Then Duke’s coal ash pond ruptured and Governor Pat McCrory found himself face to face with another unusual fact: The folks he had to put to work (at DENR) cleaning up the mess were the same folks who’d been telling Duke Energy – for years – it was doing just fine.
Now the environmentalists aren’t fond of the Governor and they’ve got their reasons but maybe, this once, the Governor’s not the villain.


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The unexpected almost always happens – but who’d have expected this: Down in Mississippi the Tea Party has been battling it out with the Republican Establishment, trying to whip Senator Thad Cochran and when all the votes were counted the Tea Party candidate led Cochrane by an eyelash 49.6% to 49%. 
The surprise?
On Election Day African-American Democrats ‘crossed over’ to vote in the Republican Primary – for Thad Cochran.  Helping him make the runoff.
Which is about as unexpected as it gets.


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Everybody has a theory about why Eric Cantor lost, one that usually reflects their overall theory about politics: It was about immigration. Cantor was aloof and arrogant. The Tea Party is still a force in the GOP. Voters lie to pollsters. Pollsters are stupid.

Let’s consider another possible factor, one that echoes last month’s primaries in North Carolina: Are voters growing more resistant to traditional paid media?
Cantor spent $5.4 million. David Brat spent $200,000. That’s 27-to-1. The usual rules say that if you outspend your opponent 27-to-1, you can relax and drink a latte with lobbyists Election Day (which Cantor did).
Another number: Cantor’s pollster reportedly had him winning 62-28. He lost by 11 points.
Last numbers: About 65,000 people voted. One analyst said the turnout was 14 percent.
Again, I invoke the Thomas Mills Primary Poll Rule: primary polls are unreliable because it’s hard to predict who will vote. Especially with a low turnout.
But there’s something more. Cantor dominated the traditional paid media – TV ads and direct mail. He drowned Brat (what a name!) there.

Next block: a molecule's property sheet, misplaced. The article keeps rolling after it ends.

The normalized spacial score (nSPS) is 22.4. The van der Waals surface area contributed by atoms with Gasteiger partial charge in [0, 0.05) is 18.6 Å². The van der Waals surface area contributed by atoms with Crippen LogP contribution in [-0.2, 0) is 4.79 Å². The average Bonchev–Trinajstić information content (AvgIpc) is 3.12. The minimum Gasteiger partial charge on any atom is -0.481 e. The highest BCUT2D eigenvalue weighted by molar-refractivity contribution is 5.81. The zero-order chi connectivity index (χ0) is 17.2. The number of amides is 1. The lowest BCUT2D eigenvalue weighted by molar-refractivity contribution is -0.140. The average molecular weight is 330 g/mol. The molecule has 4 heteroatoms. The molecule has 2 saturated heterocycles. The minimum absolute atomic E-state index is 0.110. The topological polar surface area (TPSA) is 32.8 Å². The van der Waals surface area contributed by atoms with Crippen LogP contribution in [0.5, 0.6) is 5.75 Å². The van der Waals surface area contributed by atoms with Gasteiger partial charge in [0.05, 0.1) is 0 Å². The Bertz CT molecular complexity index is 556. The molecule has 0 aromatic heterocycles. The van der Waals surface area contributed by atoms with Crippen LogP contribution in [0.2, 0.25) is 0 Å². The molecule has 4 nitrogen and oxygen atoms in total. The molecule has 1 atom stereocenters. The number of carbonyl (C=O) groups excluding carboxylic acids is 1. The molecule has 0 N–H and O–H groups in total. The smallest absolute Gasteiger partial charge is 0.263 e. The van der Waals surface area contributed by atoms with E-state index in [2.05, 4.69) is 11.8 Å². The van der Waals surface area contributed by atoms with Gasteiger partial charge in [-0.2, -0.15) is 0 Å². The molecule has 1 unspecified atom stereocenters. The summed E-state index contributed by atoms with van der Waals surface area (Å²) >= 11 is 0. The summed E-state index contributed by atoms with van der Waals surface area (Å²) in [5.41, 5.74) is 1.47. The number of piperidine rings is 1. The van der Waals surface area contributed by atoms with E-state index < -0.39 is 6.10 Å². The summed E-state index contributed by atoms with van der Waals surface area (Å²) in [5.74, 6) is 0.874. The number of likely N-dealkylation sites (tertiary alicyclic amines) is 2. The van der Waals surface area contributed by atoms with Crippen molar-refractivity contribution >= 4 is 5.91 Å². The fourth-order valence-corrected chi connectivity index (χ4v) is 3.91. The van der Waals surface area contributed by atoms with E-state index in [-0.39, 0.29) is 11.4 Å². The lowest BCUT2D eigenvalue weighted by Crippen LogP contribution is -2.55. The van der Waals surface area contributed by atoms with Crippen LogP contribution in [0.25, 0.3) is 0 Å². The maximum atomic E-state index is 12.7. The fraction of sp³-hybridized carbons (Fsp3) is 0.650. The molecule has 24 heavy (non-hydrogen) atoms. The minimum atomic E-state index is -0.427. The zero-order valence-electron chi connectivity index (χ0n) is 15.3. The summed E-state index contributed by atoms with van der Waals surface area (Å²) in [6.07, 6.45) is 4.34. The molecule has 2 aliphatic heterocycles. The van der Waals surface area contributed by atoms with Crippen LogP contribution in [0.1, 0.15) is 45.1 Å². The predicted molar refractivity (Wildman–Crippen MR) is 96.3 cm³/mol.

But Brat had his own channels of communication: Talk radio (Glenn Beck, Rush and Laura Ingraham), social media and the beehive-like Tea Party grassroots network.
The reason big money always beat less money is that money got information to voters. In today’s world, voters – especially interested, involved voters – have lots of ways to get information on their own. And they seem to have less trust in the old ways, like TV ads and direct mail. Especially negative messages.
You saw that in North Carolina’s primaries: Robin Hudson’s ability to survive a negative TV assault and Clay Aiken’s victory despite being outspent 2-1.
We’ve got smart phones and smart cars. Why not smart voters? 


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I’m very, very nervous… Democratic State Representative Marcus Brandon said.
Disagreeing, Republican Representative Michael Specialecountered, What’s the price of selling our souls?
When it comes to keeping ‘Common Core’ the politicians in Raleigh have divided into two armed camps.
Rep. Michael Speciale is dead-set against it. Rep. Marcus Brandon is for it.
Thom Tillis is against it. Kay Hagan is for it. 
Governor McCrory is for it (with reservations). Lt. Governor Dan Forest is against it without reservations.
In the News and Observer one Common Core opponent declared it ‘violates the Constitution’ – while the Chamber of Commerce declared it’s great and killing it will kill jobs.